Country Gardens Farms

Local farmers and instructors Mike and Judy Cunningham understand the importance of fresh may/june 2017 | 47


COWETA GARDENER

We do this for our children and “grandchildren. We look at them and

think about how we want them to eat healthy, grow and cook their own food.” — Judy Cunningham

The Cunningham's sell farm fresh eggs and fresh produce from their garden.

vegetables and knowing how to grow and cook your own food, and the couple has made it a mission to not only supply local residents with fresh produce, but to teach them how to do it on their own. The Cunningham’s family farm, Country Gardens Farm, is located on Highway 154 in Newnan. The Cunninghams are no strangers to gardening. The couple had a nursery on Lower Fayetteville Road in Newnan for 30 years, but was forced to close because of the economy. Mike said they were selling a lot to landscapers and builders. “We were farming the whole time at some level, but not as much as we do now,” he said. Mike and his wife have four sons, and one of them decided to stay in the family business, running Judy’s family’s farm in Moreland. “We have a passion for teaching people,” Judy said. “We do this for our children and grandchildren. We look at 48 | www.newnancowetamag.com

them and think about how we want them to eat healthy, grow and cook their own food.” Mike said he hopes to pass on the tradition of growing food and help others understand having a garden is “like taking care of a dog and cat. It takes consistent time, but not all at one time.” In November, the couple started a Kickstarter campaign to raise $15,000 to fund a teaching pavilion at the family’s garden. Kickstarter is an online fundraising platform for creative projects, but if you don’t reach your goal amount within a specified amount of time, any pledges will become void and will not be charged to the donor, which happened when the farmers were only able to raise $7,000. Although the goal was not reached, the Cunninghams were still grateful for the support they received. “We’ve received more donations,” Mike said. Mike said the new teaching pavilion will feature a wheelchair garden, waist-high garden and other alternatives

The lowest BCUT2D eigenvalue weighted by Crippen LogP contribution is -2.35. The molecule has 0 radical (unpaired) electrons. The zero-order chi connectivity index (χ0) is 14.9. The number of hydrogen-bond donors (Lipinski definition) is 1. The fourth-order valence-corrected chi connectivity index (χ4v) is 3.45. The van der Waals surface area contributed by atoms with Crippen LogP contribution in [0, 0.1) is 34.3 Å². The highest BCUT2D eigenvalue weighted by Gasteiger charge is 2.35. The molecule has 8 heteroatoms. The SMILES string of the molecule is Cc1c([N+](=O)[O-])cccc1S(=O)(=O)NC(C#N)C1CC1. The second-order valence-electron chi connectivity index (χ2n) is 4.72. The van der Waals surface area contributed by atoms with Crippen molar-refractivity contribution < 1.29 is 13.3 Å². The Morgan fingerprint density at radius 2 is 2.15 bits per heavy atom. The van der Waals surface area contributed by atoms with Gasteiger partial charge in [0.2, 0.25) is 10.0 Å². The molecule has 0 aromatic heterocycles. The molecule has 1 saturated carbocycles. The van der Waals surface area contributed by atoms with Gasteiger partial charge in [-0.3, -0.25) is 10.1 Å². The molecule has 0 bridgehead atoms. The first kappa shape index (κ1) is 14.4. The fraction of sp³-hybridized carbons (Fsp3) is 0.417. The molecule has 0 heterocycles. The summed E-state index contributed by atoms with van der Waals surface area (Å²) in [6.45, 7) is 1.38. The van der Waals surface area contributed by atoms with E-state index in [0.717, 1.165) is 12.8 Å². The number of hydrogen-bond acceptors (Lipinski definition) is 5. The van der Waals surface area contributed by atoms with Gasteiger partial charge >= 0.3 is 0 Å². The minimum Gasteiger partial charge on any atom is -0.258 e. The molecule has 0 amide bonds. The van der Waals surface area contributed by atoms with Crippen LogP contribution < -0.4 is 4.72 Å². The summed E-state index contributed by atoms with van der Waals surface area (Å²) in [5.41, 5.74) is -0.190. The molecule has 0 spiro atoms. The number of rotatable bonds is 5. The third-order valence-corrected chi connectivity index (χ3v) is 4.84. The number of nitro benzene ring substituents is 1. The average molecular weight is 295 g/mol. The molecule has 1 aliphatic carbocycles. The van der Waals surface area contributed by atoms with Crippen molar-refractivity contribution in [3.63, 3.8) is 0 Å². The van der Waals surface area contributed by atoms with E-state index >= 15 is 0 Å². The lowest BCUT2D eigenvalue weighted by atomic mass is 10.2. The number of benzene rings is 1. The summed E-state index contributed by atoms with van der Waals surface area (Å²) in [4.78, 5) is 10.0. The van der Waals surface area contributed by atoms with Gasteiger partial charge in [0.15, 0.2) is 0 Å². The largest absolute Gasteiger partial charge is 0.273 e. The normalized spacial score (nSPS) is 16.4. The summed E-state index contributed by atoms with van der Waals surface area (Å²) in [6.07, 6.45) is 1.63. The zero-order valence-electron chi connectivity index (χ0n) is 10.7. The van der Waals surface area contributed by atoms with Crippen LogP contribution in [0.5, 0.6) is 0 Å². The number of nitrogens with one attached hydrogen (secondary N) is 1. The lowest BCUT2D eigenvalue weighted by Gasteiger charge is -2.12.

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to garden beds. Multiple classes are held through the year and usually last close to two hours. The Cunninghams hope to add more classes once the pavilion is complete. Judy hopes the pavilion will be complete by summer to host more classes, cooking classes and farm-to-table events. “Groups such as scouts or church groups or sometimes garden clubs come out, and we host an event for them,” Judy said. “It’s part of our community service.” Alice Mentzer met the Cunninghams’ son at a farmers market in Peachtree City years ago and has been a customer ever since. “It’s nice to be able to come get local, healthy, homegrown food from them,” she said. Newnan resident Martha Woodham said she has taken a mushroom class from the couple and actually grew her own. She classified the Cunninghams as “the nicest people in the world who have done so much for Coweta County.” NCM

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Providence Canyon Georgia’s unnatural wonder

Written and photographed by SARAH CAMPBELL 50 | www.newnancowetamag.com


Known as “Georgia’s Little Grand Canyon,” Providence Canyon near Lumpkin is an unnatural wonder.

You can see beautiful views of Providence Canyon from the rim trail by the picnic area. But the real fun is on the canyon floor.